For your flower garden to do best, it helps to understand a few basics about how to plant flowers that grow healthy blooms and foliage.
“Flowers are the music of the ground
From earth’s lips spoken without sound”
Flowers are nature’s own way of showing happiness. For many, flowers are the definition of a garden. Adding them to your home or garden makes your favourite locations colourful and blissful.
Preparing the soil:
Whether planting perennials or annuals, preparing the soil in advance will help your plants flourish. Flowers need good soil in order to grow up strong and healthy. Regardless of whether you are planting your flowers in a pot or a garden, good soil is a must.
Avoid soil that is heavy with clay, sand and rocks. Flowers need at least six inches of loose soil to start out growing in, so loosen up a top layer at least this deep. Most flowering plants grow best in pH range 6.0-7.5. If your soil has a high pH level, add in ground sulfur to neutralize it. Low pH levels can be corrected by adding in ground limestone.
Mix organic matter to add nutrients to your soil. Decomposing leaves and plant matter mixed with your soil will help your plants to grow healthier and faster. Do this for a few weeks before you plant your flowers so that the nutrients have time to thoroughly mix with the soil.
Selecting a location:
Although flowers are typically easy to grow, they can’t be grown just anywhere. If you have a specific plant in mind to grow, check the light preferences for that plant and choose your plot accordingly.
Flowering plants take up a lot of energy and all the energy comes from the sun. So, most flowering plants need at least 6 to 8 hours of sunlight a day all through the growing season. The less sunlight you have, the fewer blooms you will get; in too much shade, flowering plants may produce leaves but no blooms. Some species of annuals and perennials can bloom in less than eight hours a day of sunlight, but you’ll have to seek them out. When buying plants, read labels and seed packet descriptions carefully. And if you plan on planting several different types of flowers, choose ones with similar light/shade requirements so that they grow equally well in the same location.
Deciding on flowers:
Choose flowers that you enjoy and that you think will add a beautiful appearance to your garden. But don’t fall for a flower on looks alone. First figure out what kind of site you have, how much sun, what kind of soil, how close to the hose, how much work you are willing to put in and then look for a plant that fits.
There are two basic kinds of flowering plants: Annuals and Perennials.
Annuals go through their whole life cycle in one growing season: sprouting from a seed, growing leaves and roots, producing flowers, creating seeds and then dying. They are popular with gardeners because with reasonable care they bloom in all seasons.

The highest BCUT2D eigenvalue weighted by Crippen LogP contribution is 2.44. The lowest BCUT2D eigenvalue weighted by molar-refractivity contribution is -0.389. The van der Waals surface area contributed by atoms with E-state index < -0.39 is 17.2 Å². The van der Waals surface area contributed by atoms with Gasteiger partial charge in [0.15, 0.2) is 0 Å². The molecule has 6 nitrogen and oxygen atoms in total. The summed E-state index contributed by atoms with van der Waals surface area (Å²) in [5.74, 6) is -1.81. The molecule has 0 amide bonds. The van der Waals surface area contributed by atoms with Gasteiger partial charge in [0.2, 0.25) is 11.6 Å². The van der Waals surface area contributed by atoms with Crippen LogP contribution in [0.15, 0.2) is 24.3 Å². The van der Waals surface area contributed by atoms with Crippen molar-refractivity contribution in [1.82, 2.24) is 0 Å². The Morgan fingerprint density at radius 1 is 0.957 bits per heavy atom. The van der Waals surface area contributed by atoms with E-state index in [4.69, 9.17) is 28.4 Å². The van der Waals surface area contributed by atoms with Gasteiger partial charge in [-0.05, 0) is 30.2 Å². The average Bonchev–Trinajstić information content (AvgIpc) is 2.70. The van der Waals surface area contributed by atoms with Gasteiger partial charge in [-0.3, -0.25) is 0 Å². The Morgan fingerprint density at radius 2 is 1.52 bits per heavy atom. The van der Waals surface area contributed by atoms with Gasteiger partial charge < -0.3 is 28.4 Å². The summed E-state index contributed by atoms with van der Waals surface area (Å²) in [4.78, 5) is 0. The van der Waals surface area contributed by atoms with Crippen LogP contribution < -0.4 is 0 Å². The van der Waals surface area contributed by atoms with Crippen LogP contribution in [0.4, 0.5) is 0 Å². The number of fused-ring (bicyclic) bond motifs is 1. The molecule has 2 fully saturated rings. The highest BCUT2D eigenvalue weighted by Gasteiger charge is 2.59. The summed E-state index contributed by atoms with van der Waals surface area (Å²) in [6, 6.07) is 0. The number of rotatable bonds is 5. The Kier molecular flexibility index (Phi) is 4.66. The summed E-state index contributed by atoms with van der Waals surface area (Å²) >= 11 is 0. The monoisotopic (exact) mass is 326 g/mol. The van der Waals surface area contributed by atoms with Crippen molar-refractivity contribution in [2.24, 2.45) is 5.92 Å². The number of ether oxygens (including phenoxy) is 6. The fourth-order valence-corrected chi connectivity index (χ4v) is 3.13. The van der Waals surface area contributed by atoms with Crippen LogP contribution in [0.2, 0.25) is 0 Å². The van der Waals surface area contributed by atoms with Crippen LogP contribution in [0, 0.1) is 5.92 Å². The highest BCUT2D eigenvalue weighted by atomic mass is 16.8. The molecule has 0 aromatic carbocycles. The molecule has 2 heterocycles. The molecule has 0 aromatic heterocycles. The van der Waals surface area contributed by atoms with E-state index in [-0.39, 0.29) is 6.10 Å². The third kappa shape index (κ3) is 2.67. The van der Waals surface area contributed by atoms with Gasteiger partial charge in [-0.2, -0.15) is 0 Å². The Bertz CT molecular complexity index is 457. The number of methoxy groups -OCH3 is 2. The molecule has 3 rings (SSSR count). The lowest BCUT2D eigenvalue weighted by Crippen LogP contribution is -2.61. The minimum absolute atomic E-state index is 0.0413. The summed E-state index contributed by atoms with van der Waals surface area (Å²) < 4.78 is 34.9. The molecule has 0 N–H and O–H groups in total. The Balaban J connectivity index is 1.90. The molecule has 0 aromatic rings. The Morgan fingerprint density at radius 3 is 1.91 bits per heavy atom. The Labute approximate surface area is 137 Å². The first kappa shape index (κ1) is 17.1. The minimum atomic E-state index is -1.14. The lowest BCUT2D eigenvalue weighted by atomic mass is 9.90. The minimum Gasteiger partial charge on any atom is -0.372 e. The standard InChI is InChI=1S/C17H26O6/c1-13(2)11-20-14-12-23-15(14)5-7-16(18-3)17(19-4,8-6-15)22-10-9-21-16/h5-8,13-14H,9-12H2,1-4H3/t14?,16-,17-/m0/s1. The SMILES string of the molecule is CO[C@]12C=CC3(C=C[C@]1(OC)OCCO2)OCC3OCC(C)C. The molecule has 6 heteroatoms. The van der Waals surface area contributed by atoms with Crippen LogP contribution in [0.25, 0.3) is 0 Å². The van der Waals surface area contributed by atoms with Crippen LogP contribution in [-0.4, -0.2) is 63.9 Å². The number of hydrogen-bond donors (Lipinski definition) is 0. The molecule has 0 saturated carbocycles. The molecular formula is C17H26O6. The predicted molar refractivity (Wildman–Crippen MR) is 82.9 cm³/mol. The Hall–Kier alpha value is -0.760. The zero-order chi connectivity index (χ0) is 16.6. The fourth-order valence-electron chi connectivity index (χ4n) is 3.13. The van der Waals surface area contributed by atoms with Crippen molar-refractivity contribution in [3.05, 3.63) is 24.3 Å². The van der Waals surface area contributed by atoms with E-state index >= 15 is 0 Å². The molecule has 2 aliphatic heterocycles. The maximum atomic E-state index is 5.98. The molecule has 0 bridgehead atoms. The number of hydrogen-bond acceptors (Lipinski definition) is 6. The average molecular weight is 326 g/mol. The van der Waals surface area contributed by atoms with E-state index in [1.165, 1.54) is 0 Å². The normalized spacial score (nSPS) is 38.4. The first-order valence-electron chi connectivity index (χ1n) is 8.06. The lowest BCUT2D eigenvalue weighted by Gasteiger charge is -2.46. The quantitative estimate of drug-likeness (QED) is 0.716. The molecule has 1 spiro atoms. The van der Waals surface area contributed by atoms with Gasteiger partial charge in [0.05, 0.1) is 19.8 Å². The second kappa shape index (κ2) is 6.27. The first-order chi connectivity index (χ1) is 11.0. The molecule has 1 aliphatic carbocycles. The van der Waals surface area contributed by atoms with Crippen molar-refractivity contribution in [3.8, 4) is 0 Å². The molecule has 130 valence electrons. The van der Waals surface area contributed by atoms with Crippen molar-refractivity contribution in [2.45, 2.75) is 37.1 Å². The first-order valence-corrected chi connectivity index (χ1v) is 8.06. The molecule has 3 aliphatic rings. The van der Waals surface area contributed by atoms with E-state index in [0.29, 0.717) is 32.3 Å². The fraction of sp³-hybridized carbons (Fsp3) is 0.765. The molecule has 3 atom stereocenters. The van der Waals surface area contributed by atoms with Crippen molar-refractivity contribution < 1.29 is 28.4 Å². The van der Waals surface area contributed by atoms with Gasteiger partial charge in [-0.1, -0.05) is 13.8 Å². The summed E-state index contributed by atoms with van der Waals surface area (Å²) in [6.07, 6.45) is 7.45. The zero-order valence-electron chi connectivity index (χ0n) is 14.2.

Perennials are plants whose root systems stay alive underground for several years or even decades. The part above the soil may go dormant and die back in winter, but the plant is still alive and will sprout again in spring. The trade-off for perennials’ long life is that they bloom for only a few weeks or months each year. Exactly when and how long varies between species.
Both have their uses in the flower garden. Annuals are great for places where you want a lot of flowers and colour variety but they generally need more watering, fertilizing and other care than perennials and planting them every year can be a chore. On the other hand, perennials provide steady structure and form to a garden. Few are truly plant-it-and-forget-it, but they do tend to need less care than annuals.
Perennial flowers: Bleeding Heart, Water Lily, Rose, Gerberas, Geraniums
Flowers don’t do well in extreme weather – too cold or very hot. So plant them in spring and fall season depending on their blooming time. While spring is the most popular time to plant, perennials often do fine if planted in fall as well. You can also plant them in summers if the days are not especially hot.
Dig a hole about 2–3 inches deep to sow the seeds. If you are transplanting a potted plant then you will need a hole as deep as the plant’s root ball. Before planting a transplant, gently break up the root ball with your fingers. This will help the roots of the flowers to grow out into the soil, rather than back into a confined lump. Finally, add some plant nutrient into the soil and place your plant into the individual holes prepared for them.
Looking after the flowers:
- Water the plants regularly
- Pull out the unwanted weeds growing near your plant
- Whenever blooms on your flowers die off or become old and wilted, cut them off. This will stimulate new growth.
- If your flowers are tall growing, over time they may become too heavy to stand on their own. Support them with bamboo sticks.